Convenience

Edible forms of CBD are convenient overall.

By contrast, vaping or smoking high-CBD bud takes effort. You’ll need to portion and grind the flower, and depending on the tool you prefer, you will face some series of extra steps. Getting the hang of a dry herb vaporizer involves experimentation with temperature, bowl size, and even other devices. You’ll also need to clean the vaporizer between uses.

And while rolling a joint is quick and easy for seasoned users, it could be a massive chore for others. (And, of course, inhaling smoke—any smoke—is bad for you.)

Gummies and capsules lend the greatest flexibility. You can munch on a CBD gummy when you’re out and about, and as long as you have a drink on hand, capsules are yet another on-the-go option. No one even has to know they contain cannabis.

Oils fall short here, even if you’re taking them orally. For one, carrying around small (often glass) bottles everywhere can be a hassle, and it’s not simple to pre-portion your doses. This is also the least discreet of the three methods.

Price

CBD isn’t as pricey as it used to be. As the market has grown and become saturated, competitive pricing is more essential than it was in the early days of legal hemp. CBD products generally cost between $0.02 to $0.20 per milligram.

The cost of your CBD is partly dependent on the form you choose, and partly on which company is producing it. You can find high-end CBD in all its popular forms, as well as budget-friendly (but not always potent or high-quality) options.

CBD oils are very cost-effective. You’re getting a highly concentrated form of the cannabinoid and will typically fork over less money per milligram, thanks to the lack of other ingredients and the limited processing involved.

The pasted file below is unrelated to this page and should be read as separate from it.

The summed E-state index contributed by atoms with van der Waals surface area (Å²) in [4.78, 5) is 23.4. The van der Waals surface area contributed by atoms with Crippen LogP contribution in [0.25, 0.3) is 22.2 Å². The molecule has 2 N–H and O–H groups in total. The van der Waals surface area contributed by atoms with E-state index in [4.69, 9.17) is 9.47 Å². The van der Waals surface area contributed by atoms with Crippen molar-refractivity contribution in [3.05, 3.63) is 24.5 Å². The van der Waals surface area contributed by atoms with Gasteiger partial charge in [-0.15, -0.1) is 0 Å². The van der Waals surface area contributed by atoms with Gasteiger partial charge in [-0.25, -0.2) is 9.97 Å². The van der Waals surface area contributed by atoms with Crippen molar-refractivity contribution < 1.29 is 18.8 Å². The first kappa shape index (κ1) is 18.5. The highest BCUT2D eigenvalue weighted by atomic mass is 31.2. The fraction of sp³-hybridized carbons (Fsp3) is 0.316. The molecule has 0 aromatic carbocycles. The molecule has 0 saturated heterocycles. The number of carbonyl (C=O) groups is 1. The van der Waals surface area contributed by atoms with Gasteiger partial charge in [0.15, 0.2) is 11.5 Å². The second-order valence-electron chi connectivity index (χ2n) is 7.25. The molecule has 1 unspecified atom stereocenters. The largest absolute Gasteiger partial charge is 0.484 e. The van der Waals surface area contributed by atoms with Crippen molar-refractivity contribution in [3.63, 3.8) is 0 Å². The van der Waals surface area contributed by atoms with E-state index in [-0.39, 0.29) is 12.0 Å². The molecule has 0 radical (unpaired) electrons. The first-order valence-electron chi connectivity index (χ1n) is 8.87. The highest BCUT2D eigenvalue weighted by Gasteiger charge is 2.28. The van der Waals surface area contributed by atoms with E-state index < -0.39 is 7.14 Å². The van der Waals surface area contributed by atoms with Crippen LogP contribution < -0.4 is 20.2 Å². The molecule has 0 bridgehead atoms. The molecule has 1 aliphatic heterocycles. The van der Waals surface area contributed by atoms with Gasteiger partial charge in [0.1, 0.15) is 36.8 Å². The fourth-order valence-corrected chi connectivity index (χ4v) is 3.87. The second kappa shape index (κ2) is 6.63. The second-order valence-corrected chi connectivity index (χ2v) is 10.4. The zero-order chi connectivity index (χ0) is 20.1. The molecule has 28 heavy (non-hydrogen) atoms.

Because capsules use fewer ingredients and are simpler to manufacture than gummies—no sugar, flavorings, etc.—they can lean slightly cheaper, as far as edibles go.

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Taste

It goes without saying: if you’re seeking a CBD-rich treat, gummies are the way to go. They generally taste like candy—which they are—although some have a weedy flavor note that may be less than pleasant.

Capsules and softgels tend to be flavorless. You’re taking them for the effects and convenience, not a light snack. CBD oils vary in terms of taste. With minimal processing, they can take on a grassy, bitter flavor, which isn’t going to appeal to everyone.

Carrier oils are likely to drown out the taste of CBD extract itself, either way. Expect something nutty and subtle. But again, it’s not like you’re not dropping oils on or under your tongue as a gift to your palate.

Ease-of-use

First-timers are key to conversations about CBD delivery. After all, these are the individuals most likely to seek out information on different kinds of products.